Theory of Plasmonics and Mematerials
Welcome to my homepage!
Here you will find some details about my research interests and publications. I am currently based in Lisbon where I hold a research fellowship funded by FCT, the Portuguese national funding agency for science, research and technology.
A brief Bio
Between 2009 and 2013 I did my PhD at Universidad Autónoma de Madrid. In 2014 I joined Imperial College London where I hold Marie Sklodowska-Curie Fellowship between 2016 and 2018. In 2019, after a brief stay at Universidad Autónoma de Madrid, I moved to Instituto de Telecomunicaçoes at the Instituto Superior Técnico in Lisbon.
- 2019 - Present FCT Research Fellow. Instituto de Telecomunicaçoes, Instituto Superior Técnico, Lisbon
- 03-05/2019 Postdoctoral researcher in the MMUSCLES ERC project. Universidad Autónoma de Madrid
- 2016 - 2018 Marie Sklodowska-Curie Fellow. Imperial College London
- 2014 - 2015 Research Associate in the Nanoplasmonics and Condensed Matter Theory groups. Imperial College London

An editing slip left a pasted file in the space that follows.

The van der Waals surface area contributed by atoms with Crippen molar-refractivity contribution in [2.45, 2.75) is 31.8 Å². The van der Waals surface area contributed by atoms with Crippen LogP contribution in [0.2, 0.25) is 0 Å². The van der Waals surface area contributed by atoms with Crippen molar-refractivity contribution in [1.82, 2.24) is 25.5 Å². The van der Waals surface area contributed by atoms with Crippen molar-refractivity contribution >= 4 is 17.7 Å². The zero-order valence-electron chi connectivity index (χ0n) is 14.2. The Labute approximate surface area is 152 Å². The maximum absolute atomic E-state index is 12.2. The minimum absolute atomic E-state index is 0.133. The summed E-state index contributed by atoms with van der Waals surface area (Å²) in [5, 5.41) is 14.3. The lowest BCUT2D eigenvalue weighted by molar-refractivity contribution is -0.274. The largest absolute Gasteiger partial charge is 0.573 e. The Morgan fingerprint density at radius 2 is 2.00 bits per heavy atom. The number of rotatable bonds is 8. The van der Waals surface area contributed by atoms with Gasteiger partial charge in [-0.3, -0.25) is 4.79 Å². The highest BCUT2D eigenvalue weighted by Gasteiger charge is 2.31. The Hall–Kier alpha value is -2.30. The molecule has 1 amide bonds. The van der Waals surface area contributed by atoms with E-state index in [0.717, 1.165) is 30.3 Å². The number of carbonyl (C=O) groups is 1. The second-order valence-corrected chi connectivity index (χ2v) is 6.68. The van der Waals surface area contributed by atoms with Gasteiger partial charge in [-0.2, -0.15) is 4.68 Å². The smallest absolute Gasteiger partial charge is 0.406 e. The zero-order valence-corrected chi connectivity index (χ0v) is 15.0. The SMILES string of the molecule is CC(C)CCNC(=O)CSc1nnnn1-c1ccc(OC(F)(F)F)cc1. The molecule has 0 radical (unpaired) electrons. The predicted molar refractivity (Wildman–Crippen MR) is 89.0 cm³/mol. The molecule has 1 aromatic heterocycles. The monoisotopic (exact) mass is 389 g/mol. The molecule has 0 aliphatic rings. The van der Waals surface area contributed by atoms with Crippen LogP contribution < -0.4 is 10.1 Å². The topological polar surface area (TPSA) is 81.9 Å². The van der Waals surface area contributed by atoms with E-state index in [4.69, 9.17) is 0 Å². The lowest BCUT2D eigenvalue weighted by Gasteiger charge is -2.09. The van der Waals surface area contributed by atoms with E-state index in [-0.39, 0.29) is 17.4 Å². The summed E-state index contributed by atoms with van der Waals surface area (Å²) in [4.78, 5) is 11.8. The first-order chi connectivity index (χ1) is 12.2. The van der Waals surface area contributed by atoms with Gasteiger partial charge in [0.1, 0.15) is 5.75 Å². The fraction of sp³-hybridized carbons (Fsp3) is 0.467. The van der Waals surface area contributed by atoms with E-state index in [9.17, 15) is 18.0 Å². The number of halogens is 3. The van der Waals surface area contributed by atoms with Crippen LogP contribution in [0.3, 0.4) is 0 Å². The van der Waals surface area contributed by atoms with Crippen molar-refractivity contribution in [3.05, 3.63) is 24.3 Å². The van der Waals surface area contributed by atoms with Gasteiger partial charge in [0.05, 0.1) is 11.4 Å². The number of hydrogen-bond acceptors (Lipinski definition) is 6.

- 2009-2013 PhD student in the Nanophotonics group @ UAM. Universidad Autónoma de Madrid
- 2010 Visiting student in XLab at University of California at Berkeley
- Career breaks: 11/2017-04/2018 (Maternity leave) & 04-11/2014 (Travelling)
My research focuses on the theory of the interaction between light and matter. My PhD was centered in the fields of Plasmonics and Metamaterials, with a particular focus on Quantum Plasmonics and Spoof Plasmons. At Imperial College I developed a line combining Transformation Optics and Graphene Plasmonics. At the same time, a Marie Sklodowska-Curie Fellowship allowed me to start research on Topological Nanophotonics, which is one of my current focus. More recently, I have also been interested by space-time modulated metamaterials.
More details can be found on the Research page.
- Fan Yang, PhD, Imperial College London. Co-supervised with John Pendry. 2016-2019
- Emanuele Galiffi, PhD student, Imperial College London. Co-supervised with John Pendry. 2017-2020 (expected)
- Matt Proctor, PhD student, Imperial College London. Co-supervised with Richard Craster and Stefan Maier. 2017-2020 (expected)